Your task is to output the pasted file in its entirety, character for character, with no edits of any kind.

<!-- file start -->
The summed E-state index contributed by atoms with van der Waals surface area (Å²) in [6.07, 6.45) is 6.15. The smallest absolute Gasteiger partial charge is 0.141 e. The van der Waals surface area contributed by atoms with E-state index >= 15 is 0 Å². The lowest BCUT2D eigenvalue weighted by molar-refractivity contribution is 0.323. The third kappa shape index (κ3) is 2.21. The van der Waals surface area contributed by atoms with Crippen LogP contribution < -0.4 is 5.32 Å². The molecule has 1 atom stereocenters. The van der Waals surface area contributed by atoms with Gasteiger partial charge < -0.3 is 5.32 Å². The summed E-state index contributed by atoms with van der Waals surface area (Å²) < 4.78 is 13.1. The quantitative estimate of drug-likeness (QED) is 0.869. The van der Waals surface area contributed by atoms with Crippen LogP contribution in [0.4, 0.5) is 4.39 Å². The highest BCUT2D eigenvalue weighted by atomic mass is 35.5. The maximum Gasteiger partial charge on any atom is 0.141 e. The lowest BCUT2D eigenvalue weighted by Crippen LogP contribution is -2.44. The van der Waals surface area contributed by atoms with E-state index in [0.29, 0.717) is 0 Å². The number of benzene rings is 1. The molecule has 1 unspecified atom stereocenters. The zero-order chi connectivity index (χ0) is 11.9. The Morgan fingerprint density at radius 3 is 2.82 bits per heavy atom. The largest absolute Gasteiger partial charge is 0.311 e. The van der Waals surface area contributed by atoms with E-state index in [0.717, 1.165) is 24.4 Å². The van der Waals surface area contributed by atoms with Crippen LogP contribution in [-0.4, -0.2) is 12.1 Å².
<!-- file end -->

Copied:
The summed E-state index contributed by atoms with van der Waals surface area (Å²) in [6.07, 6.45) is 6.15. The smallest absolute Gasteiger partial charge is 0.141 e. The van der Waals surface area contributed by atoms with E-state index >= 15 is 0 Å². The lowest BCUT2D eigenvalue weighted by molar-refractivity contribution is 0.323. The third kappa shape index (κ3) is 2.21. The van der Waals surface area contributed by atoms with Crippen LogP contribution < -0.4 is 5.32 Å². The molecule has 1 atom stereocenters. The van der Waals surface area contributed by atoms with Gasteiger partial charge < -0.3 is 5.32 Å². The summed E-state index contributed by atoms with van der Waals surface area (Å²) < 4.78 is 13.1. The quantitative estimate of drug-likeness (QED) is 0.869. The van der Waals surface area contributed by atoms with Crippen LogP contribution in [0.4, 0.5) is 4.39 Å². The highest BCUT2D eigenvalue weighted by atomic mass is 35.5. The maximum Gasteiger partial charge on any atom is 0.141 e. The lowest BCUT2D eigenvalue weighted by Crippen LogP contribution is -2.44. The van der Waals surface area contributed by atoms with E-state index in [0.29, 0.717) is 0 Å². The number of benzene rings is 1. The molecule has 1 unspecified atom stereocenters. The zero-order chi connectivity index (χ0) is 11.9. The Morgan fingerprint density at radius 3 is 2.82 bits per heavy atom. The largest absolute Gasteiger partial charge is 0.311 e. The van der Waals surface area contributed by atoms with E-state index in [0.717, 1.165) is 24.4 Å². The van der Waals surface area contributed by atoms with Crippen LogP contribution in [-0.4, -0.2) is 12.1 Å².